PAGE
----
OUaT: Do you have a song that captures the feeling of the book? I have several songs, though I’m not sure many Americans will be familiar with those songs, and so I’m including youtube video links. Maybe I can get some folks turned on to Afropop and kwaito music. If you like jazz, reggae, R&B, or hip-hop, you might like these artists.

“I am an African” by Freshly Ground:

“Don’t Cry” by Zola

“Ulwandle” by Zola

OUaT: What are your future writing plans?

I’m currently revising a young adult novel that is set in San Francisco and follows the odd friendship between a teenager kicked out of his home for using drugs and a girl from a religiously fundamentalist home. They are both homeless and scared and things get crazy when the girl thinks God tells her to do something that is both dangerous and a little homicidal.

I’m also currently working on a young adult psychothriller—it’s too early to describe that book but the basic gist is that a girl gets caught up in a romantic relationship that is sexy because of fear and violence, and then her brother disappears.

Like I mentioned, I want to write a sequel to This Thing Called the Future, and I’m also working on a non-fiction book about my time in South Africa.

OUaT: How can a reader contact you or purchase your book?

My book can be purchased from any physical bookstore (if they don’t have it, they can order it) or online at Indiebound ( or Amazon (

My contact information is available on my website,

This Thing Called the Future
Author: J.L. Powers
Pages: 208 Hardcover
Reading Level: YA
Published: April 12th 2011

Summary: (from goodreads) Khosi lives with her beloved grandmother Gogo, her little sister Zi, and her weekend mother in a matchbox house on the outskirts of Pietermaritzburg, South Africa. In that shantytown, it seems like somebody is dying all the time. Billboards everywhere warn of the disease of the day. Her Gogo goes to a traditional healer when there is trouble, but her mother, who works in another city and is wasting away before their eyes, refuses even to go to the doctor. She is afraid and Khosi doesn't know what it is that makes the blood come up from her choking lungs. Witchcraft? A curse? AIDS? Can Khosi take her to the doctor? Gogo asks. No, says Mama, Khosi must stay in school. Only education will save Khosi and Zi from the poverty and ignorance of the old Zulu ways.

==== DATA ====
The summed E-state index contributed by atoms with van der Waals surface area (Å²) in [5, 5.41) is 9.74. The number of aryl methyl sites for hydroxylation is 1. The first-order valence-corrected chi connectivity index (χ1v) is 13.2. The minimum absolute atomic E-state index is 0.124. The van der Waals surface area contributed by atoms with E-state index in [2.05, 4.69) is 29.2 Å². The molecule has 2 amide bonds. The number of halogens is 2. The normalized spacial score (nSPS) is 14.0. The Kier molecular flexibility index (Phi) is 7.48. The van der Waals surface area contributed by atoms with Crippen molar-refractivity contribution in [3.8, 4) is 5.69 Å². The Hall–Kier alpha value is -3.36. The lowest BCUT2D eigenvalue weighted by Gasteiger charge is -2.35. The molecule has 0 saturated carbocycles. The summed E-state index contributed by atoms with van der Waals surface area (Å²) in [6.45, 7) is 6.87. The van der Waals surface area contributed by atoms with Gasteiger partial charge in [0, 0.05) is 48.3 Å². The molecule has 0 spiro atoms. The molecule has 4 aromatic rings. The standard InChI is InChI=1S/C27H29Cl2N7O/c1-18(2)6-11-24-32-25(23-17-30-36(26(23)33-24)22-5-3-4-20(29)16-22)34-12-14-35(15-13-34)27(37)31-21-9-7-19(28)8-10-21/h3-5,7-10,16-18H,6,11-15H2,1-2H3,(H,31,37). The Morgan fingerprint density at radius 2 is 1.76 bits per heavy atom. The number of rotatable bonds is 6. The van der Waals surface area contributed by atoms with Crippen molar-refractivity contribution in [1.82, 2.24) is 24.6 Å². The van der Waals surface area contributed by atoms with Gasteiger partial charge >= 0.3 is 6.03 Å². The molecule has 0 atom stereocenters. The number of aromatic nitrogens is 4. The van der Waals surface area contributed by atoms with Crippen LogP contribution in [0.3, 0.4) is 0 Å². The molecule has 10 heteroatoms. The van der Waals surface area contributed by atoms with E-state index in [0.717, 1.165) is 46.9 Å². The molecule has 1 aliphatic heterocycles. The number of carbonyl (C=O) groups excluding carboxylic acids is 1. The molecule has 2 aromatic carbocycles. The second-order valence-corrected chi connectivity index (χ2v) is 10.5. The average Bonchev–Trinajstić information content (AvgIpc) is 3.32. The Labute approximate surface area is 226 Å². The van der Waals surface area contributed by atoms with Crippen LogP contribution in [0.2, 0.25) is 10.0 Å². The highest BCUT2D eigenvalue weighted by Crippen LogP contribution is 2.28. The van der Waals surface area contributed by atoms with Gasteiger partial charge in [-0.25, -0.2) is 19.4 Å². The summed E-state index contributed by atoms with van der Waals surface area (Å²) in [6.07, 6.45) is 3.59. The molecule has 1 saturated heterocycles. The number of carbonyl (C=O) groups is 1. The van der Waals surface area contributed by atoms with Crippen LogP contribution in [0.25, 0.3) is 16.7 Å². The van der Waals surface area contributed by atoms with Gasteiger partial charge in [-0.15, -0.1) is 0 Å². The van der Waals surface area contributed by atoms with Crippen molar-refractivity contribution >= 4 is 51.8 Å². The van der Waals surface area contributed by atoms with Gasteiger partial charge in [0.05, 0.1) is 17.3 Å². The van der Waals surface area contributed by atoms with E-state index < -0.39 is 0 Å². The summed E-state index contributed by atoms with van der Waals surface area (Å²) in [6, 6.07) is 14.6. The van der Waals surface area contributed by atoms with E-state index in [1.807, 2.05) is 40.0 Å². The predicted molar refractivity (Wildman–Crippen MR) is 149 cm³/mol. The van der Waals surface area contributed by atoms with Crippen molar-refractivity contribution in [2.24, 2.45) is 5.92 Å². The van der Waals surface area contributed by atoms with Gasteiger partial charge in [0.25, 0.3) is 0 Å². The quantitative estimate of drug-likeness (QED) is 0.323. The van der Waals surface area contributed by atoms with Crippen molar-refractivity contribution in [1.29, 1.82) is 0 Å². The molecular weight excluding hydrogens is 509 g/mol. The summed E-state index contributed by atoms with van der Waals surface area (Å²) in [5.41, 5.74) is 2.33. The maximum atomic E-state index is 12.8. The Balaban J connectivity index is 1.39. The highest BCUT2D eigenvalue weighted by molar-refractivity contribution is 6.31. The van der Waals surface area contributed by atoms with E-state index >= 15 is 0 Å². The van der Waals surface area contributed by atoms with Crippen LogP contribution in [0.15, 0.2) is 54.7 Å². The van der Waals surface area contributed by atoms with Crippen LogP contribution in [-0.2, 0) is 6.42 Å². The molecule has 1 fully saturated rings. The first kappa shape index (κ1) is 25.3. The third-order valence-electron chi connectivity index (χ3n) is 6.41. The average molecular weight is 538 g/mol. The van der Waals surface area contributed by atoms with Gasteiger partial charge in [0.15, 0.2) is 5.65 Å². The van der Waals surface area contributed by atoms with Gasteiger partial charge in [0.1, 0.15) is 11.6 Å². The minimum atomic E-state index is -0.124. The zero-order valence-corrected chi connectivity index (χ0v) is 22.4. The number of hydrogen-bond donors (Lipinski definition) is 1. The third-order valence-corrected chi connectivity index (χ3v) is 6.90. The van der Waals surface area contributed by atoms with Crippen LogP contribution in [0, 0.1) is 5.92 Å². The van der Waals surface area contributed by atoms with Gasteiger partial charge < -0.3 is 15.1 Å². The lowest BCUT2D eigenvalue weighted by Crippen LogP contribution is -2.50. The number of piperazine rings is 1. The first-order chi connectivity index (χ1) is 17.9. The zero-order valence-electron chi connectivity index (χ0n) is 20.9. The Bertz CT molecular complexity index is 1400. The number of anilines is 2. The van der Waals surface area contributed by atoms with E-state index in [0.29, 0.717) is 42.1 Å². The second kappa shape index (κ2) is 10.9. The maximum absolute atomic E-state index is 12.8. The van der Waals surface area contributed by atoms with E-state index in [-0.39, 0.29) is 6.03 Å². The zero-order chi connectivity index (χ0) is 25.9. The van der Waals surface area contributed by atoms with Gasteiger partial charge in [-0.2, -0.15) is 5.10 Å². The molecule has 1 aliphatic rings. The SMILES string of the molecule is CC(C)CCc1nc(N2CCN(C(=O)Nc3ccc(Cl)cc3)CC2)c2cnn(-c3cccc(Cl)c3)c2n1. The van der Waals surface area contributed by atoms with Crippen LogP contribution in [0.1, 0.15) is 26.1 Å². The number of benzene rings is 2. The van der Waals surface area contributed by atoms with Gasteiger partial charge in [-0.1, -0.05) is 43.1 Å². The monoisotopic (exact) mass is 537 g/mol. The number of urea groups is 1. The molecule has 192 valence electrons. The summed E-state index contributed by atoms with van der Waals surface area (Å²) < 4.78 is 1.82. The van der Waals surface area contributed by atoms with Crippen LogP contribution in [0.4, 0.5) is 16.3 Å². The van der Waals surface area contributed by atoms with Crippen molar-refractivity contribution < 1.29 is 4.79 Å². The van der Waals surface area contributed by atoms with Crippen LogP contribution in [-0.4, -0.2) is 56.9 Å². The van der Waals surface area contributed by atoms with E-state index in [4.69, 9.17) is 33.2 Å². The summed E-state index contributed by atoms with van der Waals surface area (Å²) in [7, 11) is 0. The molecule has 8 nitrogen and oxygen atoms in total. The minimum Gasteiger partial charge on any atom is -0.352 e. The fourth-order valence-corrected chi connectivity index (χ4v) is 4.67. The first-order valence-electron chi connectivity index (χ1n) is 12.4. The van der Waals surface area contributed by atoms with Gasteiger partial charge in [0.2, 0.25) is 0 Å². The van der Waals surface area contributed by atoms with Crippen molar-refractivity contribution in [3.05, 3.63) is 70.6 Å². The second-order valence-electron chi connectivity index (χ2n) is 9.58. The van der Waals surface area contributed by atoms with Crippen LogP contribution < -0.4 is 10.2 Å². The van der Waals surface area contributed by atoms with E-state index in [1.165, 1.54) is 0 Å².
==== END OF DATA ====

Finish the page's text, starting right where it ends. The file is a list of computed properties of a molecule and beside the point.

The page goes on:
School, though, is not bad. There is a boy her own age there, Little Man Ncobo, and she loves the color of his skin, so much darker than her own, and his blue-black lips, but he mocks her when a witch's curse, her mother's wasting sorrow, and a neighbor's accusations send her and Gogo scrambling off to the sangoma's hut in search of a healing potion.

J.L. Powers holds an MA in African history from State University of New York-Albany and Stanford University. She won a Fulbright-Hays grant to study Zulu in South Africa, and served as a visiting scholar in Stanford's African Studies Department. This is her second novel for young adults.